LibreOffice in Fedora 14

Installing LibreOffice in Fedora 14
This is a short note for myself (also for the search engines).
  1. Download LibreOffice tarballs from
  2. Extract the RPMs and install the RPMs as per instructions here
  3. Delete or move in /opt/libreoffice3.4/ure/lib

The RPMs from LibreOffice install to /opt and it has its own copy of Unfortunately, this version is unable to link(?) to the GStreamer / FFMPEG libraries. By removing the file from /opt LibreOffice is forced to use the system Now, LibreOffice can use video files in Impress with no problem.

I don't know what instabilities this may introduce LibreOffice, use at your own risk.


Support House Bills for the Deaf

We would like to get 150,000 signatures within this month to pass two laws:

  • House Bill 4121: Sign language insets for TV news programs
  • House Bill 4631: Court interpreters for the Deaf

Learn more about the House Bills and sign our petition list at


General Assembly for Sign Language Interpreters

To all hearing interpreters , sign language enthusiasts, anybody interested to be sign language interpreters; to all deaf interpreters and deaf individuals:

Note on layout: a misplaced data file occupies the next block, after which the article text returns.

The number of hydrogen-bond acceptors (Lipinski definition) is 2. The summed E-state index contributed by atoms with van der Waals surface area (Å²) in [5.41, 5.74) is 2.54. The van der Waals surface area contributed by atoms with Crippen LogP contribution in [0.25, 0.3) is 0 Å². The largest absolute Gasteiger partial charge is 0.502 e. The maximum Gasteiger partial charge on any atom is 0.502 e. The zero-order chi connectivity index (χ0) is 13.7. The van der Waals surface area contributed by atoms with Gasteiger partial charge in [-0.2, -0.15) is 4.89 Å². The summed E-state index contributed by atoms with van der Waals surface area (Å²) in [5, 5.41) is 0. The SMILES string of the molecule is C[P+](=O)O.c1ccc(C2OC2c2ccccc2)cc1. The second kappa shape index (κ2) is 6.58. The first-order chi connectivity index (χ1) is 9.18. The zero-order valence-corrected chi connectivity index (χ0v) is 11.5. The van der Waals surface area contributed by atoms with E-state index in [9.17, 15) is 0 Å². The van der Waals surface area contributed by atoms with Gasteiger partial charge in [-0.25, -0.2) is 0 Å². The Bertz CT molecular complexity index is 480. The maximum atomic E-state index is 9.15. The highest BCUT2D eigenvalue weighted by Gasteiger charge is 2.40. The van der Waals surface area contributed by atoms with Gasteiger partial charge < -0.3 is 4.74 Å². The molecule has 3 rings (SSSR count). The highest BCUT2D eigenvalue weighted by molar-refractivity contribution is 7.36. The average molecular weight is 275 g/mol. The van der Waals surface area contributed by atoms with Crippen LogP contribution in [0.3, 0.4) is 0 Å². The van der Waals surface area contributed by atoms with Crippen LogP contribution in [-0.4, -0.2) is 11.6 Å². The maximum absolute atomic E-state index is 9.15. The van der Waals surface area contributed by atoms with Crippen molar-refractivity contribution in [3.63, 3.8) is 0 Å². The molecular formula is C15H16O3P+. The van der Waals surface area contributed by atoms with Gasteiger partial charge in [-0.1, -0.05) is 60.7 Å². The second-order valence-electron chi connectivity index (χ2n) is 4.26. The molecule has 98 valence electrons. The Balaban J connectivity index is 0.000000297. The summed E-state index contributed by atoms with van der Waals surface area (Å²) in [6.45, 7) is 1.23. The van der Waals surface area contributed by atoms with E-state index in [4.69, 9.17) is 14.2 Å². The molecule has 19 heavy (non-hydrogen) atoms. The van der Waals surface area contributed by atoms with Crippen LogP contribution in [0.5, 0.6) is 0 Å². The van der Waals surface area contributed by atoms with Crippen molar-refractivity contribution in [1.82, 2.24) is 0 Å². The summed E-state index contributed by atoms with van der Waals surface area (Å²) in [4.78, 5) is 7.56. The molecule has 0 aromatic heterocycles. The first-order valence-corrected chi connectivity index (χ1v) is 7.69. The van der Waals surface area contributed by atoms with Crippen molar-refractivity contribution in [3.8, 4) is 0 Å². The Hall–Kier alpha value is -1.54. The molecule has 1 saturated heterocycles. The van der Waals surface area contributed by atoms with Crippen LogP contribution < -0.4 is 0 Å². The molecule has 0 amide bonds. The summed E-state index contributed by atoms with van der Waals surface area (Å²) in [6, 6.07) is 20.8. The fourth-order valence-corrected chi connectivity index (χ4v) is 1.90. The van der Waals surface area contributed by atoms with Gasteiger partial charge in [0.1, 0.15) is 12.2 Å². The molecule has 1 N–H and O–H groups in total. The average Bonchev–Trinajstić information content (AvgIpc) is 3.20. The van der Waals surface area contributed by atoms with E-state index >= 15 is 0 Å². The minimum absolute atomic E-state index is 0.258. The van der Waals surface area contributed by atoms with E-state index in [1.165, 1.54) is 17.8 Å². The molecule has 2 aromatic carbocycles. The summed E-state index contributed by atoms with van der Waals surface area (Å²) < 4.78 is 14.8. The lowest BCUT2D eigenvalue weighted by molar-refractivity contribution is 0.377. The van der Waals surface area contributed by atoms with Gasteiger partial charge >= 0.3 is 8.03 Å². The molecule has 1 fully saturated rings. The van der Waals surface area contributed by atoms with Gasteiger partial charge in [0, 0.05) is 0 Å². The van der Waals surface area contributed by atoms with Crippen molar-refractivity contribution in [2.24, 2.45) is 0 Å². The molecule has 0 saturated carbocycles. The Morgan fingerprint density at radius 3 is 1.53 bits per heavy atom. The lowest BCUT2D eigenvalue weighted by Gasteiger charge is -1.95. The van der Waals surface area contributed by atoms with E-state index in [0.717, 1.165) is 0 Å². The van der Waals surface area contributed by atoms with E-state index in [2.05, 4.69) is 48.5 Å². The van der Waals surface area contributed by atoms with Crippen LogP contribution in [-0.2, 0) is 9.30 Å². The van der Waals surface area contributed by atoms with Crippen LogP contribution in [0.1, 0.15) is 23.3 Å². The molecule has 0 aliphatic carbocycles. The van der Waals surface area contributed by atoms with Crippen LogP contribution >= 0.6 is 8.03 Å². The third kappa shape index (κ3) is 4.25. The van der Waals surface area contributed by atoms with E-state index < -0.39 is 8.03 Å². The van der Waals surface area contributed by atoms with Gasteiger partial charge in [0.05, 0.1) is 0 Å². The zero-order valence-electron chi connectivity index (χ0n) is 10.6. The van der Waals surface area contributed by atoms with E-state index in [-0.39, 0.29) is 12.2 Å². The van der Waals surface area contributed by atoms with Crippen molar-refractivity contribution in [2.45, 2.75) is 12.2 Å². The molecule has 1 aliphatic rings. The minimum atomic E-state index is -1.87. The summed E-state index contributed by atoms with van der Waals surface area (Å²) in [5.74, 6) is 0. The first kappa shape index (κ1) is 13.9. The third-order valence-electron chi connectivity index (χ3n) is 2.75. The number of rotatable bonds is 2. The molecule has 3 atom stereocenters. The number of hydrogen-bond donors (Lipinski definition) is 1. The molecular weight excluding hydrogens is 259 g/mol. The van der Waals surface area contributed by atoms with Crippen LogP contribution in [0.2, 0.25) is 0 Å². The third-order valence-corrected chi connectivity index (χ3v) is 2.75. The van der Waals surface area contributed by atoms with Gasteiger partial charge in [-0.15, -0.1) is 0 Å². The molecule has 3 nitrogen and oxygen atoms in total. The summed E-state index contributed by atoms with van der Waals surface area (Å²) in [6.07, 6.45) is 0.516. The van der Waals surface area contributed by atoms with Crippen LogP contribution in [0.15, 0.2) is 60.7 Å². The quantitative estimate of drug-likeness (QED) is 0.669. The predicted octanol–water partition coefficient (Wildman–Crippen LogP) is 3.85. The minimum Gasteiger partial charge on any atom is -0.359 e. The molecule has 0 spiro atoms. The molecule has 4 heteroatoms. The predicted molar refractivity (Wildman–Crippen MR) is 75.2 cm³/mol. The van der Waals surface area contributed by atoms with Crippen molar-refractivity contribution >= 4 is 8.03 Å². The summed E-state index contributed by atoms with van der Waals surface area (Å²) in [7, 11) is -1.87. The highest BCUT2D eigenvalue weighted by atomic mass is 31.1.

There will be a general assembly meeting for sign language interpreters

Date: 2011 May 21 (Saturday)
Time: 7:30 am - 3:00 pm
CAP Development center
7th floor, CAP Building
126 Amorsolo corner VA Rufino
Legaspi Village, Makati

If you are from outside Manila and cannot come to Makati, the assembly will be webcast, e-mail to get the instructions. Place in the subject "SLI webcast".

You should have a Yahoo account ( or a Skype account ( to be able to view the webcast.


Manifold Learning, part 3

Part 1 here
Part 2 here

Non-linear dimensionality reduction

In an earlier post, we saw we can approximate higher dimensional data using dimensionality reduction techniques. However, PCA (and similar methods) have a weakness. It requires the constraints to line along or near straight lines. What about data that lie along curves?

Another Illustrated Example

Let us pretend again we have 2-dimensional data and our tools can only analyse one-dimensional data. We cannot use the trick we used earlier because the data no longer lies close to a straight line. However, we can cheat. Looking at it closely, we can see that our data (almost) lies along a spiral.

Just like before, we are going to use the projections of our data (red circles) onto the spiral as approximations of our data. We can do this as long as our data is "very close" to the spiral.

The final trick is to "unroll" the spiral and pretend it is a straight line. We can now use our tools for analysis. Just like in our previous approximation errors are introduced. As long as the data is "very close" to the spiral, the error introduced is small.

You may also notice that I skipped over how we actually unroll the spiral. We'll discuss one way to do it in the next post.